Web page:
The Spatial Event of Writing: John Galsworthy and the creation of 'Fraternity'

Angharad Saunders

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In recent years literary geography has begun to explore not only the literary product, but the process and practice of literary creation. This turns attention to the 'becoming' of a literary text, to what goes on not only as pen meets paper, but to what happens prior to and after this act: to what inspires it, influences it and develops it. Drawing on the work of Sheila Hones, this paper explores the practice of writing through an attention to the 'spatial event' of the text. It takes as its focus John Galsworthy and examines the socio-spatial relationships through which his novel Fraternity (1909) was crafted. These socio-spatial relationships demonstrate how writing is more than a situated undertaking and is, instead, a practice that occurs over the times and spaces of lived experience.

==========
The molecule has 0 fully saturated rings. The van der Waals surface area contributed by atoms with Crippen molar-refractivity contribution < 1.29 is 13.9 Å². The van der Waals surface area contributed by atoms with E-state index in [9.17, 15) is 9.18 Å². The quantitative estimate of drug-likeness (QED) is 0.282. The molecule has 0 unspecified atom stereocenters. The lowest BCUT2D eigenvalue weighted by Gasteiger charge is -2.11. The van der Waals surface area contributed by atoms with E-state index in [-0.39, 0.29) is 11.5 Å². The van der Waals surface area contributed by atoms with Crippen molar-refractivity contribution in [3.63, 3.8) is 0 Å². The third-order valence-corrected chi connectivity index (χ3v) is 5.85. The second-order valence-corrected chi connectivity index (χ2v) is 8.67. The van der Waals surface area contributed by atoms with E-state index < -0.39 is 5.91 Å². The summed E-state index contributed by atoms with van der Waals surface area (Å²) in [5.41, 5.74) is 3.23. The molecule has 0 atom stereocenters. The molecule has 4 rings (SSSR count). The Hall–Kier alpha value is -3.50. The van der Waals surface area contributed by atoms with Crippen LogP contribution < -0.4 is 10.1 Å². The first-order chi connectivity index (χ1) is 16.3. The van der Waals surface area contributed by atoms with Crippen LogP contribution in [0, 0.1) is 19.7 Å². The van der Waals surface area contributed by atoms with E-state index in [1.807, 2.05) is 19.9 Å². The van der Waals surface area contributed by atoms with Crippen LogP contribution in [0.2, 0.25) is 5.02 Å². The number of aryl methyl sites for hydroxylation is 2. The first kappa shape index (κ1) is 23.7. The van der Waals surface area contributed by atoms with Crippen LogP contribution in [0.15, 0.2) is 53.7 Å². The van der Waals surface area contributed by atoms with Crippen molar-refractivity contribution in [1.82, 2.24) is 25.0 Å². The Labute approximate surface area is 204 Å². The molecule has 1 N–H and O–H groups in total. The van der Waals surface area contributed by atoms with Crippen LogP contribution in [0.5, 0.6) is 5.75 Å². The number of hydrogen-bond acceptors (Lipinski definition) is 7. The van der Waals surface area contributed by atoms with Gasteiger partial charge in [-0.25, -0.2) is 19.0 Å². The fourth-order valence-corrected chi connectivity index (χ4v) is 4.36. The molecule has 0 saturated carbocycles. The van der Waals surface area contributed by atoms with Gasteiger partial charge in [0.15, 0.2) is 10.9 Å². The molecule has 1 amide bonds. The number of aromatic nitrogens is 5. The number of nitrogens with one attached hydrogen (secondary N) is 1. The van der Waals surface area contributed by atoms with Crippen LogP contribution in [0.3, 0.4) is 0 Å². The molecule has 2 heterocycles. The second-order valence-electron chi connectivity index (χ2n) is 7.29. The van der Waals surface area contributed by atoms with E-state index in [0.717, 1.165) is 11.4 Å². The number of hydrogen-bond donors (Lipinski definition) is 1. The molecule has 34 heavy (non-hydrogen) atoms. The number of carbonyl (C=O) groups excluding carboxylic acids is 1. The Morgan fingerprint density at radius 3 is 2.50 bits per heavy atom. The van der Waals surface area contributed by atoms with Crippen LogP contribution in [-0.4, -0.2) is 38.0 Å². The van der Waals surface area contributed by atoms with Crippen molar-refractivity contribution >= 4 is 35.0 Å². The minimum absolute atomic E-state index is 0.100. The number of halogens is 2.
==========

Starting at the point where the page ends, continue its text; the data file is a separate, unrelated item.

Original languageEnglish
Pages (from-to)285 - 298
Number of pages13
JournalCultural Geographies
Issue number3
Publication statusPublished - 18 Jun 2013


  • literary geography
  • creative practice
  • spatial event/practice


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